In his transition to high-definition digital video throughout the Aughts, Mann has retained his devotion to authenticity while also doubling down on this atmosphere of existential and vocational ennui. He has morphed into a director concerned above all else with impressions, leading him to more uninhibited decision- making: He opens Miami Vice with an immediate jolt of a nightclub scene in which bodies swim through light to “Numb/Encore,” and he sets an out-of-nowhere appearance from a darting coyote in Collateral to Audioslave’s “Shadow on the Sun.” (Not surprisingly, the increasing abstractness of his work has also opened him up to withering ridicule and diminishing commercial returns.)
Visually, this switch has meant the conversion to an engulfing nocturnal aesthetic. Starting with Collateral, Mann’s movies have become haunted studies of creatures of the night. There, the effect is such that Tom Cruise’s Vincent, a contract killer who hires Jamie Foxx’s Max to be his chauffeur for the evening, comes to resemble something almost undead — a vampire in a gray flannel suit. In Miami Vice, undercover partners Crockett (Colin Farrell) and Tubbs (Foxx) conduct their high-stakes business like phantoms beneath overwhelming purple skies. In Public Enemies, Mann offers a more communal vision — John Dillinger (Johnny Depp) is an oddly and warmly domestic sociopath who thrives on interacting with the public and is entirely willing to run mundane errands for prostitutes — but Depp still moves with the leer of a predator through the movie’s cold Midwestern nights.
Mann has directed crime stories for over three decades, but his perspective on this milieu is eternally conflicted: He’s attentive to the hard-won expertise of pros on both sides of the law, but he invariably undercuts the visceral thrills of a robbery or gunfight with deep moral ambivalence. People die in Mann movies, often graphically and with lingering, reverent sadness.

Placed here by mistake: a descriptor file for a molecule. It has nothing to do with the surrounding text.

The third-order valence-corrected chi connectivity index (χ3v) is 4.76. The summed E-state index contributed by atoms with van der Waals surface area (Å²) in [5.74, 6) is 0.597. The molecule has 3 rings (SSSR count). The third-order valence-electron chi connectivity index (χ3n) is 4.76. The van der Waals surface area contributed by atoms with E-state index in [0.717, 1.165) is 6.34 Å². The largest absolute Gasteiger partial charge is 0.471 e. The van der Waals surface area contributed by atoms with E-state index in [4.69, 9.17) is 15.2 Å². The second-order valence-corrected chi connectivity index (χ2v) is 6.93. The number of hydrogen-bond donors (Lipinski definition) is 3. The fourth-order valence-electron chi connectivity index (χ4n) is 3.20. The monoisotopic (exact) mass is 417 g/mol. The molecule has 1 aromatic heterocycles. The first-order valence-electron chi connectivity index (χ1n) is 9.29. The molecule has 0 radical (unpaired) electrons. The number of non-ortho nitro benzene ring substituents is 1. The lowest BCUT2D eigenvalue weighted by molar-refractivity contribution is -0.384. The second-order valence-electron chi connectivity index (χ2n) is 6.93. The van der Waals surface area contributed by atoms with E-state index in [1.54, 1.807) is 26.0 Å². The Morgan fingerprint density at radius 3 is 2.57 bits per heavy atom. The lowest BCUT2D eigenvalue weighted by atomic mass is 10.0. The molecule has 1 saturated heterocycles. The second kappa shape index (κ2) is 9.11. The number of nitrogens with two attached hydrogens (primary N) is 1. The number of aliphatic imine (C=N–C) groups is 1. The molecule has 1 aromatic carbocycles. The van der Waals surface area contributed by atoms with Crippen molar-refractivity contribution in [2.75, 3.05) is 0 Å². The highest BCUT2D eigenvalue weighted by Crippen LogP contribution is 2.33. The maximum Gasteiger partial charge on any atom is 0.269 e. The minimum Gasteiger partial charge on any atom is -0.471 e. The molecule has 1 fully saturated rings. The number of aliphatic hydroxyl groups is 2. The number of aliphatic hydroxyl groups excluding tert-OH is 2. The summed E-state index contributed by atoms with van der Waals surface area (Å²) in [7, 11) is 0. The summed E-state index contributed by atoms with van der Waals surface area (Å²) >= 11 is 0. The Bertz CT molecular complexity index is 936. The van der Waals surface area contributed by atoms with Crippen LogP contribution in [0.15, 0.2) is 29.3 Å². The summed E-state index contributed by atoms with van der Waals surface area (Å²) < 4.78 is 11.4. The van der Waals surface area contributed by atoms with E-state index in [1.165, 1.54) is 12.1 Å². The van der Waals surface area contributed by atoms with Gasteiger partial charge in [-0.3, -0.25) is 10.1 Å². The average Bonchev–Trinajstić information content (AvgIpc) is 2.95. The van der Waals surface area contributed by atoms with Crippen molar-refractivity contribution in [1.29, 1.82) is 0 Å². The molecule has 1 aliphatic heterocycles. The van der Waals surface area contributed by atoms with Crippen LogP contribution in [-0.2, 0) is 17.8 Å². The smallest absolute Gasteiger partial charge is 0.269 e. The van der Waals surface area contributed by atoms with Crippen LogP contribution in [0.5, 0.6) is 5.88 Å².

The breakneck prison escape that opens Public Enemies swiftly becomes an elegy when Dillinger, safe in the getaway vehicle, watches his gunned-down mentor (James Russo) bleed out on a dirt road. A similar sentiment prevails at the end of Heat, as one man grasps the frail hand of his dying opponent and a twenty-second close-up of Pacino’s face communicates a kind of anti-triumph — a resigned disappointment that work like this even needs to be done in the first place. Or take the close of The Insider, after CBS has finally aired its Big Tobacco–incriminating interview with Jeffrey Wigand (Russell Crowe) and 60 Minutes producer Lowell Bergman (Pacino) now curls up next to his wife (Lindsay Crouse) in bed. “You won,” she tells him. “Yeah,” he whispers. “What did I win?”
Heat & Vice: The Films of Michael Mann
Through February 16